If the NCAA weren't so utterly gutless, it could save transgender lives | Opinion

Mike Freeman
USA TODAY

We know the Republican party has been waging a vicious and ugly war against transgender athletes for some time. Former President Donald Trump lied about a transgender athlete to make the point he'd ban transgender women from participating in women’s sports nationwide if he were re-elected. In 2021, dozens of states, mostly behind Republican efforts, contemplated bills that would ban transgender athletes from playing on sports teams that align with their gender identity. Some of those bills became laws. All of them are despicable. All of them represent the human capacity for cruelty and oppressing the minority.

But no anti-trans action is as foul as what's happening in Texas, which has become a rogue state. This is where trans children need help, and there's one organization that can: the NCAA.

If the NCAA weren't so utterly gutless, it could save transgender lives. It could do it now. It could use its considerable power to act like a protective force field in the face of bigotry. It could bring more attention to this issue. It could make the politicians who traffic in anti-trans muck pay a price. It could do so much good.

The NCAA can stop tournaments from being played in these states. It can ask if any athletes want to speak out against anti-trans discrimination and do public service announcements. It can be a supersized thorn in the side of the bigots. It can make them pay. 

Will it? Probably not. It's not exactly well-known for handling issues of gender well. The NCAA did not respond to USA TODAY Sports' inquiries about the issue.

But maybe somewhere in the bowels of the dying carcass that is the NCAA, it could spend a moment looking toward the state of Texas and engaging in one of the great civil rights battles of our time. I know you're busy, NCAA. Consider it if you get a moment.

You may have missed this news (and it's understandable since the world is on fire) but Texas Gov. Greg Abbott recently backed a move from his co-performative attorney general that essentially states gender-affirming care should be treated as child abuse. This would include things such as hormone treatments or surgical procedures.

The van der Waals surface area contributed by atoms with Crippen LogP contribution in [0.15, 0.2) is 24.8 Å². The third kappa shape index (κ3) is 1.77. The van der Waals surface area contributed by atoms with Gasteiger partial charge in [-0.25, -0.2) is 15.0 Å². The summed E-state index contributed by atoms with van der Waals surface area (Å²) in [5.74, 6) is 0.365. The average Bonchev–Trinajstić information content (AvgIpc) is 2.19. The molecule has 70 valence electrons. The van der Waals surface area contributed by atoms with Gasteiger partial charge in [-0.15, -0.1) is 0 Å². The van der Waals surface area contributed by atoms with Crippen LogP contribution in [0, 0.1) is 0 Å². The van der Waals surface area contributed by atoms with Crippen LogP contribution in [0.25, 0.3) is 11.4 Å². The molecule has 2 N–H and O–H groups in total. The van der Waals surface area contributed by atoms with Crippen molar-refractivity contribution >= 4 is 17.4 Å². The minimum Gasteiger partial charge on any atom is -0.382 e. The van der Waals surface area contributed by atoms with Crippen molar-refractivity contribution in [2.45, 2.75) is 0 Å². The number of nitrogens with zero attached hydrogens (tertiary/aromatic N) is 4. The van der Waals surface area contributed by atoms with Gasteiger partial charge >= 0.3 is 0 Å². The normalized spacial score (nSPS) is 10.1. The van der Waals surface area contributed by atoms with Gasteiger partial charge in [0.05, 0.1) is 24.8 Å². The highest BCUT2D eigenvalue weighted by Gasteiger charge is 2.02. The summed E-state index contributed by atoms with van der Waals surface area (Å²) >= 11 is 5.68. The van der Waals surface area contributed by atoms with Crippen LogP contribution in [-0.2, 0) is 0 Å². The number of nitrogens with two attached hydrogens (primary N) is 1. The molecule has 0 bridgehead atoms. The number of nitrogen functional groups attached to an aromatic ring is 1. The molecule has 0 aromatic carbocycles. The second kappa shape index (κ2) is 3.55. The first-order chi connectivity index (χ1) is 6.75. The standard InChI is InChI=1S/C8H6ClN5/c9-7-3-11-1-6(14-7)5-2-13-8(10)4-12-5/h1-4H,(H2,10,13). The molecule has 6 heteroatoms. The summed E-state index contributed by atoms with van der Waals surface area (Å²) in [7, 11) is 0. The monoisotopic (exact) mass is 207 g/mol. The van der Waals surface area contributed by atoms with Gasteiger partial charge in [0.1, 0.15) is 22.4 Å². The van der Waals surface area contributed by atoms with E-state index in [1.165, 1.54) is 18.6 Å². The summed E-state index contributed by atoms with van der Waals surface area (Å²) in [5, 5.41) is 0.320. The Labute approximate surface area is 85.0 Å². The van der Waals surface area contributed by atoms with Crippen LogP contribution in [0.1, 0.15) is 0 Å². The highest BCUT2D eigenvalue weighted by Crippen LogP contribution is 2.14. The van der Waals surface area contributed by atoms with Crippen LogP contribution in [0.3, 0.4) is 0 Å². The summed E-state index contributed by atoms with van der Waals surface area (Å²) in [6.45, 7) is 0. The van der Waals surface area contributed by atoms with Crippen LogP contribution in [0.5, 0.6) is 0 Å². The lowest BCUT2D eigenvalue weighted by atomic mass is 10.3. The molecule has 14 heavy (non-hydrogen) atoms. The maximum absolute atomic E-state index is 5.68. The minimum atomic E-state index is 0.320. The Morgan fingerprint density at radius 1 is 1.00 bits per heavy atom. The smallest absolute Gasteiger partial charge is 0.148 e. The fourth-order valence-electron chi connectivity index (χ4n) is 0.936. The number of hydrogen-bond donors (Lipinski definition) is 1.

Texas has basically made it illegal to be transgender.

It gets worse. Anyone who assists a transgender child, and this can include doctors, teachers or almost any general member of the public, can be reported to the state for what Abbott called “so-called ‘sex change’ procedures.”

According to a March 1 joint statement from Lambda Legal, the American Civil Liberties Union and ACLU of Texas, a Texas state court was asked to block the Texas Department of Family and Protective Services from investigating parents who work with medical professionals to provide their children with medically necessary, gender-affirming care.

"For Governor Abbott and Attorney General [Ken] Paxton, it seems the cruelty is the point,” Lambda Legal senior counsel Paul Castillo said in the statement. “They are joining a politically motivated misinformation campaign with no consideration of medical science and seem determined to criminalize parents seeking to care and provide for their kids, and medical professionals abiding by accepted standards of care for transgender youth.

"Gender-affirming care for the treatment of gender dysphoria is medically necessary care, full stop. Criminalizing that care and threatening to tear children from their families is unconscionable and terrifying, and cannot stand.”

The lawsuit states that Texas officials have actually started investigating parents of transgender adolescents for potential child abuse. So according to the lawsuit, the monsters who have created this moment have moved beyond the theoretical.